More than 450 people with mental or physical handicaps visited the University of Miami on Saturday for a space-themed FunDay, the longest standing service day at UM, partnering students with people with special needs.
In its 32nd year, FunDay featured carnival-style games, food, a petting zoo, craft tables and dance performances for visitors and UM students to enjoy.
The event began at 9:30 a.m. with the Hurricane cheerleaders onstage wearing pink bows and shaking pompoms in honor of Valentine’s Day. Patricia Whitely, vice president for student affairs, welcomed the participants next to her own “buddy” for the day, a young girl named Lexi.
Volunteers and visitors dispersed throughout the Rock and the green in front of Richter Library to start the “fun” of FunDay. One table along the way was the music therapy booth, where instruments like ukuleles, maracas and tambourines were ready to be used.
Music therapy is a form of counseling used to help individuals communicate and meet physical, emotional, cognitive and social needs.
Genevieve Scott, a guitar player, singer and music therapy major, danced around in the center of a semicircle and led participants in songs such as Frank Sinatra’s “Fly Me To The Moon.” According to Scott, the music therapy group is a long-standing tradition at FunDay.
“We’ve been doing it for years,” she said. “It’s a favorite.”
In a slightly more wild section of the green, llamas cohabited with baby ducks and two squealing pigs. The petting zoo was a favorite among guests, who could go inside and feed the animals.
Scott Dorfman, a person with a disability from Wayside Baptist Church in Miami, watched the animals with his two partners for the day, junior Mira Kawash and senior Hyelim Chang. Although Kawash and Chang were participating in the event for the first time, Dorfman said he could not even remember how many times he had been to FunDay.
Dorfman took a moment in front of the petting zoo to tell his companions about his girlfriend. For Chang, a psychology major, spending the day with a buddy dispelled misconceptions about people with special needs.
“They’re not different at all,” Chang said. “You would think that they are just so extremely different than you, from the ‘normal,’ but they’re not. They’re just so sweet and so caring and so fun.”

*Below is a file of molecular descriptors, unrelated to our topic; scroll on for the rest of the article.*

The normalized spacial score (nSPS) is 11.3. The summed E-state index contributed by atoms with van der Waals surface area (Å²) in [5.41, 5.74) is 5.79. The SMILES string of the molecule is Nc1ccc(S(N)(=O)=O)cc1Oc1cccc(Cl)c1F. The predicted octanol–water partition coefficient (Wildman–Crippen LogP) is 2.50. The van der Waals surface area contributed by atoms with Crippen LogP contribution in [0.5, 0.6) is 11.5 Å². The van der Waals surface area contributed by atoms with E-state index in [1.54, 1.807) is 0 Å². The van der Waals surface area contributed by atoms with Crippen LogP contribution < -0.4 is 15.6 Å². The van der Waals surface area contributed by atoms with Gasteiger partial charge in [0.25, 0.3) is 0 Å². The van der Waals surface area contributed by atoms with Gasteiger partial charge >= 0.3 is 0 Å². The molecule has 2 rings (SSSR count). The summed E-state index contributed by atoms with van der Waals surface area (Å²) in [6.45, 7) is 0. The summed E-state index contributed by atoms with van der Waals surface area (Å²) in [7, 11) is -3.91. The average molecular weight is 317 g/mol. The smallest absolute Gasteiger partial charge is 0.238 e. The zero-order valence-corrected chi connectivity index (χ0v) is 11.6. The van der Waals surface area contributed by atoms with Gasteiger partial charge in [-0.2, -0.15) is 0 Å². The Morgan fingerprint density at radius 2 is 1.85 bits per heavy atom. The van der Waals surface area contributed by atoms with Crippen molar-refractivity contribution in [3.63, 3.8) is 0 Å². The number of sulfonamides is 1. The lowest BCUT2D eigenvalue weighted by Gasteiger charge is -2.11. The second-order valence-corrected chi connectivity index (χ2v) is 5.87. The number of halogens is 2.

Freshman Coleman Cummins, a philosophy major and brother of the Lambda Chi Alpha fraternity, interacted with FunDay attendees while he worked serving cookies. His favorite part was putting smiles on people’s faces with the sweet treats.
“I mean, who doesn’t like cookies?” Cummins said. “I think it’s a really cool experience for both the buddies and the students who participate because we’re exposed to something we wouldn’t necessarily be exposed to and same for the buddies as well.”
In a more physically-demanding job, brothers of the Sigma Alpha Epsilon fraternity took to the dunk tank for an annual tradition. Sophomore Connor Quinn was repeatedly dunked on an unusually chilly day in South Florida.
“It’s cold right now, but it’s warmer than when I have to climb out,” Quinn said.
Off to the side, another brother, Austin Miller, was in charge of drying the softballs and encouraging participants. Miller said that SAE’s participation in the dunk tank and FunDay as a whole was simply returning a favor.
“At the University of Miami, the community does so much for us, so we are just giving back,” said Miller, a junior studying finance and real estate.
FunDay created an exciting event for the disabled community and something to remember it by with coloring stations, a photo booth inside the UC Lounge and even photo opportunities with Sebastian the Ibis, who was walking around giving hugs and dancing to songs such as “Happy” by Pharrell Williams.
“The clients were very excited to come,” said Heather Maddox, a caretaker at United Cerebral Palsy of South Florida. “They were ready to go. An event like this is really good for them … It helps them out by being around people and interacting with all the different things they have going on.”
According to Maddox, people with disabilities share the same basic needs as everyone else.
“Everybody needs somebody,” Maddox said. “Even if you don’t have special needs, you always need somebody – family members, coworkers. Everybody needs someone.”
UCP of South Florida is more than 50 years old and one of the largest health care organizations in South Florida, according to ucpsouthflorida.org. The organization specializes in caring for people with cerebral palsy as well as those with other developmental disabilities or special needs to help them reach their fullest potential.
“Just making sure they have fun while living with whatever disability they have … making sure they’re happy,” Maddox said.
According to Maddox, a friendly word of encouragement or a hug on a bad day is something anyone could use to feel better. She said working at UCP with special citizens has helped her live a fuller life, too.
“To see them smile or to be not depressed, that helps me,”Maddox said. “As well as I’m helping them, they’re helping me.”